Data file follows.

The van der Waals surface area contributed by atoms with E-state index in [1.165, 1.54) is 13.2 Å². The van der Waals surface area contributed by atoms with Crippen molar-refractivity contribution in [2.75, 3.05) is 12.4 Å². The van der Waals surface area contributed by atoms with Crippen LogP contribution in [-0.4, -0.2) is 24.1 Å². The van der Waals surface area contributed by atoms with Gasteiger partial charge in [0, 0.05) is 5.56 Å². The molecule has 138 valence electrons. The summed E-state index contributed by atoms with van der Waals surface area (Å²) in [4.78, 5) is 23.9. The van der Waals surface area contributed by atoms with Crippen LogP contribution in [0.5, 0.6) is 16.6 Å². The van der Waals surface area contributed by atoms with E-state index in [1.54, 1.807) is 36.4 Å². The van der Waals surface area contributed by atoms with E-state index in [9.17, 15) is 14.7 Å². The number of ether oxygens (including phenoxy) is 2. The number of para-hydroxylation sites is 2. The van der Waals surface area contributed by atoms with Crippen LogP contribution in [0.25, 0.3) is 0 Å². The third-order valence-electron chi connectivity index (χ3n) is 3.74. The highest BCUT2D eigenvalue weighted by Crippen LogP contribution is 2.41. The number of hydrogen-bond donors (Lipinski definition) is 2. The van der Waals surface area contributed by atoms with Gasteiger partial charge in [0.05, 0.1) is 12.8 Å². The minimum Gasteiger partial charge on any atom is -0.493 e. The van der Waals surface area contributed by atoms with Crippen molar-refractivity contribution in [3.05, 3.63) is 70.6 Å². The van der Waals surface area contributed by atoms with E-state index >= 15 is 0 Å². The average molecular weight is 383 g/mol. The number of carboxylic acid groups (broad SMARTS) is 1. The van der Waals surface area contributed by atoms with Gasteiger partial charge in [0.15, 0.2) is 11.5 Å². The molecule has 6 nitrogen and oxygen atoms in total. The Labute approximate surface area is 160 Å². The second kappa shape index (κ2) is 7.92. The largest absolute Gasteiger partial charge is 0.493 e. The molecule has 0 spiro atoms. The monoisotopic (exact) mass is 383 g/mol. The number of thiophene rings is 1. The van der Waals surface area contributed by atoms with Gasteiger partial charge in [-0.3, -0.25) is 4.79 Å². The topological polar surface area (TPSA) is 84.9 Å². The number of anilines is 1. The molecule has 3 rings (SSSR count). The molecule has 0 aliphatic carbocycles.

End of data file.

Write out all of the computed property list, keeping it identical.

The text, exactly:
The van der Waals surface area contributed by atoms with E-state index in [1.165, 1.54) is 13.2 Å². The van der Waals surface area contributed by atoms with Crippen molar-refractivity contribution in [2.75, 3.05) is 12.4 Å². The van der Waals surface area contributed by atoms with Crippen LogP contribution in [-0.4, -0.2) is 24.1 Å². The van der Waals surface area contributed by atoms with Gasteiger partial charge in [0, 0.05) is 5.56 Å². The molecule has 138 valence electrons. The summed E-state index contributed by atoms with van der Waals surface area (Å²) in [4.78, 5) is 23.9. The van der Waals surface area contributed by atoms with Crippen LogP contribution in [0.5, 0.6) is 16.6 Å². The van der Waals surface area contributed by atoms with E-state index in [1.54, 1.807) is 36.4 Å². The van der Waals surface area contributed by atoms with E-state index in [9.17, 15) is 14.7 Å². The number of ether oxygens (including phenoxy) is 2. The number of para-hydroxylation sites is 2. The van der Waals surface area contributed by atoms with Crippen LogP contribution in [0.25, 0.3) is 0 Å². The third-order valence-electron chi connectivity index (χ3n) is 3.74. The highest BCUT2D eigenvalue weighted by Crippen LogP contribution is 2.41. The number of hydrogen-bond donors (Lipinski definition) is 2. The van der Waals surface area contributed by atoms with Gasteiger partial charge in [0.05, 0.1) is 12.8 Å². The minimum Gasteiger partial charge on any atom is -0.493 e. The van der Waals surface area contributed by atoms with Crippen molar-refractivity contribution in [3.05, 3.63) is 70.6 Å². The van der Waals surface area contributed by atoms with E-state index >= 15 is 0 Å². The average molecular weight is 383 g/mol. The number of carboxylic acid groups (broad SMARTS) is 1. The van der Waals surface area contributed by atoms with Gasteiger partial charge in [0.15, 0.2) is 11.5 Å². The molecule has 6 nitrogen and oxygen atoms in total. The Labute approximate surface area is 160 Å². The second kappa shape index (κ2) is 7.92. The largest absolute Gasteiger partial charge is 0.493 e. The molecule has 0 spiro atoms. The monoisotopic (exact) mass is 383 g/mol. The number of thiophene rings is 1. The van der Waals surface area contributed by atoms with Gasteiger partial charge in [-0.3, -0.25) is 4.79 Å². The topological polar surface area (TPSA) is 84.9 Å². The number of anilines is 1. The molecule has 3 rings (SSSR count). The molecule has 0 aliphatic carbocycles.